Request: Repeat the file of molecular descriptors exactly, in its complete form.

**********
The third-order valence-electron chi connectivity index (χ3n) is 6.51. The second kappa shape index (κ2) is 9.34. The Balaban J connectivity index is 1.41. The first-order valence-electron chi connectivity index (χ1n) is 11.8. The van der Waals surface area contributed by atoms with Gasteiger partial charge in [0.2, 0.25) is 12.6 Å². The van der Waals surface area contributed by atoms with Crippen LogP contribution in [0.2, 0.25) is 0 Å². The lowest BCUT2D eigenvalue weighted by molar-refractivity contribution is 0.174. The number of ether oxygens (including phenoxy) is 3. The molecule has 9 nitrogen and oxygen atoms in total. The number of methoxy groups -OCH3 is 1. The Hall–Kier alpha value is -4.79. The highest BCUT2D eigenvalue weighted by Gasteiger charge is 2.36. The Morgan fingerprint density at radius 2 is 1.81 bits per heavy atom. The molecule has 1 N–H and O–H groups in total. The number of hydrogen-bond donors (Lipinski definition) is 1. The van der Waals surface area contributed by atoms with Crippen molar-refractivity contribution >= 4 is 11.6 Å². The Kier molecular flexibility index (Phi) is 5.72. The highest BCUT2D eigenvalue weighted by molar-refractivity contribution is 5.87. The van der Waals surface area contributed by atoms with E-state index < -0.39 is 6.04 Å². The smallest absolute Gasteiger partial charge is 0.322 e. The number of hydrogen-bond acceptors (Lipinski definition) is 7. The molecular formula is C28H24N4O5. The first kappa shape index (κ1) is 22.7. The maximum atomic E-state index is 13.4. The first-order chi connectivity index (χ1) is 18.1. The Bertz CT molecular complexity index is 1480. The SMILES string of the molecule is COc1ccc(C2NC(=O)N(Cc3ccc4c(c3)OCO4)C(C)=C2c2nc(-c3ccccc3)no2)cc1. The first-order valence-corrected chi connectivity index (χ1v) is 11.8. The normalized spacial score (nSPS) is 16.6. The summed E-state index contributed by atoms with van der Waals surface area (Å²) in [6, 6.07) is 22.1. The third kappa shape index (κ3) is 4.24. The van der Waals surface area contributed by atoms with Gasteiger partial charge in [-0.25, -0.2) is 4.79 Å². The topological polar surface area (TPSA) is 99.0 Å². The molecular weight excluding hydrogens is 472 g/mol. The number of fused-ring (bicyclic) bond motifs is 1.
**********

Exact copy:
The third-order valence-electron chi connectivity index (χ3n) is 6.51. The second kappa shape index (κ2) is 9.34. The Balaban J connectivity index is 1.41. The first-order valence-electron chi connectivity index (χ1n) is 11.8. The van der Waals surface area contributed by atoms with Gasteiger partial charge in [0.2, 0.25) is 12.6 Å². The van der Waals surface area contributed by atoms with Crippen LogP contribution in [0.2, 0.25) is 0 Å². The lowest BCUT2D eigenvalue weighted by molar-refractivity contribution is 0.174. The number of ether oxygens (including phenoxy) is 3. The molecule has 9 nitrogen and oxygen atoms in total. The number of methoxy groups -OCH3 is 1. The Hall–Kier alpha value is -4.79. The highest BCUT2D eigenvalue weighted by Gasteiger charge is 2.36. The Morgan fingerprint density at radius 2 is 1.81 bits per heavy atom. The molecule has 1 N–H and O–H groups in total. The number of hydrogen-bond donors (Lipinski definition) is 1. The van der Waals surface area contributed by atoms with Crippen molar-refractivity contribution >= 4 is 11.6 Å². The Kier molecular flexibility index (Phi) is 5.72. The highest BCUT2D eigenvalue weighted by molar-refractivity contribution is 5.87. The van der Waals surface area contributed by atoms with E-state index < -0.39 is 6.04 Å². The smallest absolute Gasteiger partial charge is 0.322 e. The number of hydrogen-bond acceptors (Lipinski definition) is 7. The molecular formula is C28H24N4O5. The first kappa shape index (κ1) is 22.7. The maximum atomic E-state index is 13.4. The first-order chi connectivity index (χ1) is 18.1. The Bertz CT molecular complexity index is 1480. The SMILES string of the molecule is COc1ccc(C2NC(=O)N(Cc3ccc4c(c3)OCO4)C(C)=C2c2nc(-c3ccccc3)no2)cc1. The first-order valence-corrected chi connectivity index (χ1v) is 11.8. The normalized spacial score (nSPS) is 16.6. The summed E-state index contributed by atoms with van der Waals surface area (Å²) in [6, 6.07) is 22.1. The third kappa shape index (κ3) is 4.24. The van der Waals surface area contributed by atoms with Gasteiger partial charge in [-0.25, -0.2) is 4.79 Å². The topological polar surface area (TPSA) is 99.0 Å². The molecular weight excluding hydrogens is 472 g/mol. The number of fused-ring (bicyclic) bond motifs is 1.